Australia Eases Sanctions Against Burma

April 16, 2012 Updated: October 1, 2015
Epoch Times Photo
Burma's president Thein Sein gets in a limousine after arriving at Pochentong airport in Phnom Penh on April 2, to attend the 20th Association Southeast Asian Nations (ASEAN ) summit that took place in the Cambodian capital. (Hoang Dinh Nam/AFP/Getty Images)

Australia is set to lift sanctions against Burmese President Thein Sein and at least 260 others who had been on a travel ban list. Australia will also start to normalize trade, said a joint press release by Foreign Minister Bob Carr and Trade minister Dr Craig Emerson.

“Reducing our sanctions and encouraging trade recognize the far-reaching political, economic and social reforms we are witnessing in Burma in recent times,” Senator Carr said.

Foreign Minister Bob Carr said on Monday that Burma’s progress towards democracy, including recent elections that saw 43 of 45 parliamentary seats go to the Aung San Suu Kyi-led National League for Democracy party, is the reason Australia is lifting the sanctions.

Carr told media he decided to ease sanctions after talking with Suu Kyi, government members, and other countries.

The number of people subject to financial sanctions and travel restrictions will drop from 392 to about 130 individuals.

“We will continue to encourage the Burmese Government to continue down the path of reform, including by granting full political freedoms and reconciling with ethnic groups,” Carr said.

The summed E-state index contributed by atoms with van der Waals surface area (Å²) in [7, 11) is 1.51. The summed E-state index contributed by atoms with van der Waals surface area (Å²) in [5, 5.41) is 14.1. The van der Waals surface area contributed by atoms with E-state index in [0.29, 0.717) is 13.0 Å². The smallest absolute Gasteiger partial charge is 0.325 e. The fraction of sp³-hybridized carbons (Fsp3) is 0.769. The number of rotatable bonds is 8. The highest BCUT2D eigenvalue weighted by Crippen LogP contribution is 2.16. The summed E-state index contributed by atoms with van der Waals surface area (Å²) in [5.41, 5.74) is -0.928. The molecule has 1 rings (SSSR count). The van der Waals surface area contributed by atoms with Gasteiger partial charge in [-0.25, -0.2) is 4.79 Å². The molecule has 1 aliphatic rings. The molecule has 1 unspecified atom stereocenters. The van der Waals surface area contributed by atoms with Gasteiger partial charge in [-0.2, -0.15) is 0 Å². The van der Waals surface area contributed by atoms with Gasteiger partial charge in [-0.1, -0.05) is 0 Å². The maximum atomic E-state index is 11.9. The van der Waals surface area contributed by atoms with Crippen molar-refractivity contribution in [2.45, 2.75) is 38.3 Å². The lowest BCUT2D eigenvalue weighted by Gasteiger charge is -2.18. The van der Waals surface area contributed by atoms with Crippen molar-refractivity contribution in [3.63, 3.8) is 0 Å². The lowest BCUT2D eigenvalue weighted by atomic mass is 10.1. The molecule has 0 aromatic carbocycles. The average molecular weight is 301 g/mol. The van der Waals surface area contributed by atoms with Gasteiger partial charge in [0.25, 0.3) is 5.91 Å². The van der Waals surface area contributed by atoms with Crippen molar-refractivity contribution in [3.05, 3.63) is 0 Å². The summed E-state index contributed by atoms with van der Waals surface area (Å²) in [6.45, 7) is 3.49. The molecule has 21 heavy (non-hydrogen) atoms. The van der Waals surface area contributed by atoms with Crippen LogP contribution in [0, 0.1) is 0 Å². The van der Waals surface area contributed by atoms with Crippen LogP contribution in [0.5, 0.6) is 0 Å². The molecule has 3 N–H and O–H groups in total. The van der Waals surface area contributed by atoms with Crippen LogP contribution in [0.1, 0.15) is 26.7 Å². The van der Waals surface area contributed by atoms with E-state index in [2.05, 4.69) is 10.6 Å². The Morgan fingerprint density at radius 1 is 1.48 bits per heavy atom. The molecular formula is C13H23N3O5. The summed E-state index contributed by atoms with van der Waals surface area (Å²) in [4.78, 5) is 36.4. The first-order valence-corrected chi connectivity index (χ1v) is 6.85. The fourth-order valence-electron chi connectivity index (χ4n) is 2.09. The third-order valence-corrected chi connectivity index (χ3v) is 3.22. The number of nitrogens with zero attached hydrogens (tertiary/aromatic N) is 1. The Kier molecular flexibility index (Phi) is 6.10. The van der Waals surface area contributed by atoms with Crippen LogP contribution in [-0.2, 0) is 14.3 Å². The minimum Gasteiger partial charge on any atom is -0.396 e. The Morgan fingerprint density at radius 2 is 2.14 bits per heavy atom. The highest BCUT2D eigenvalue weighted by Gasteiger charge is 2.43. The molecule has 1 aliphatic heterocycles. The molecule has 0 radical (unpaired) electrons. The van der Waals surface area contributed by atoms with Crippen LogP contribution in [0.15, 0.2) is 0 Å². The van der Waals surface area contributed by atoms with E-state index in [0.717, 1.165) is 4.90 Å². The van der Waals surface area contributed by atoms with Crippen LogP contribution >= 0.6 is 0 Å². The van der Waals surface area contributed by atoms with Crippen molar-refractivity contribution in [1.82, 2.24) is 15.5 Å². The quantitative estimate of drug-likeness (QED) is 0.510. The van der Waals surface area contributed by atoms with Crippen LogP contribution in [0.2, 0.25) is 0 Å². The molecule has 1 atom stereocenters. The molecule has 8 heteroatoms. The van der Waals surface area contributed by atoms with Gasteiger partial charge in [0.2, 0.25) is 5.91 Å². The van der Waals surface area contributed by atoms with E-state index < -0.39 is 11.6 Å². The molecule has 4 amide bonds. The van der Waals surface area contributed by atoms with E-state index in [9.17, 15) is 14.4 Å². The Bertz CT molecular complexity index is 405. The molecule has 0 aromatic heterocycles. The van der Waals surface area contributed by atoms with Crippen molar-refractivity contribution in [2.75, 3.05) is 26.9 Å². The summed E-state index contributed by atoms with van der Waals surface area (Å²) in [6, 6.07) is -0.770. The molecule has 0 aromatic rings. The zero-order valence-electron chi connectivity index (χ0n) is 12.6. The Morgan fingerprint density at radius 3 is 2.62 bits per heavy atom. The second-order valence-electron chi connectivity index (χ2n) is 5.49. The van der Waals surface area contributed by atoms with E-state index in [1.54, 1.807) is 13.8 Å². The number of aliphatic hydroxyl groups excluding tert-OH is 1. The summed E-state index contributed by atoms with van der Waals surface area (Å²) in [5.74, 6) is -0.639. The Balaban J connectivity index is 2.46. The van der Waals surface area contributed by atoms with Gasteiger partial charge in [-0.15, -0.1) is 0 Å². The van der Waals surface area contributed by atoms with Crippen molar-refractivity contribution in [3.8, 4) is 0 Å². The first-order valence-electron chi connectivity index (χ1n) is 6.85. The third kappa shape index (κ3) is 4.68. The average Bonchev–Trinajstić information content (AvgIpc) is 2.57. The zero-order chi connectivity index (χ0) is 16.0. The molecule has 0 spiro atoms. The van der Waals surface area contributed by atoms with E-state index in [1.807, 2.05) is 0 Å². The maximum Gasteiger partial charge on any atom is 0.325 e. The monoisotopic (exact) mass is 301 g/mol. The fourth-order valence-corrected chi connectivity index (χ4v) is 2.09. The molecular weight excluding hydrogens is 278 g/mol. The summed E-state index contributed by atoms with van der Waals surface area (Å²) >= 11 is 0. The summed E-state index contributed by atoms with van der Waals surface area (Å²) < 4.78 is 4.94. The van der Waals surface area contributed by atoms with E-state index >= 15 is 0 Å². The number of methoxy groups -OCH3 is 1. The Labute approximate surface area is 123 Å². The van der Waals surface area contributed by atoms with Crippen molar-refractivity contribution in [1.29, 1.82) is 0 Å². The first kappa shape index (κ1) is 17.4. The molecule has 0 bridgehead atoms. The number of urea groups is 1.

He also noted that if Burma does not continue on the path toward democracy, those sanctions could be reinstated.

Trade minister Emerson said Australia would end its previous policy of “neither encouraging nor discouraging trade nor investment with Burma,” and would seek opportunities for engagement.

“Increased trade and investment will help support the reform process in Burma, as well as enhance the economic prospects of ordinary Burmese,” Emerson said.

U.K. Prime Minister David Cameron and U.S. Secretary of State Hillary Clinton have expressed a willingness to remove sanctions on Burma following the elections on April 1.

Cameron last week in a visit to the Southeast Asian country said, “If Burma moves towards democracy then we should respond in kind, and we should not be slow in doing that,” the BBC reported.

“I hope that following my meetings I will have the confidence to go back to my country, back to others in the European Union, and argue that change in Burma is irreversible,” he added.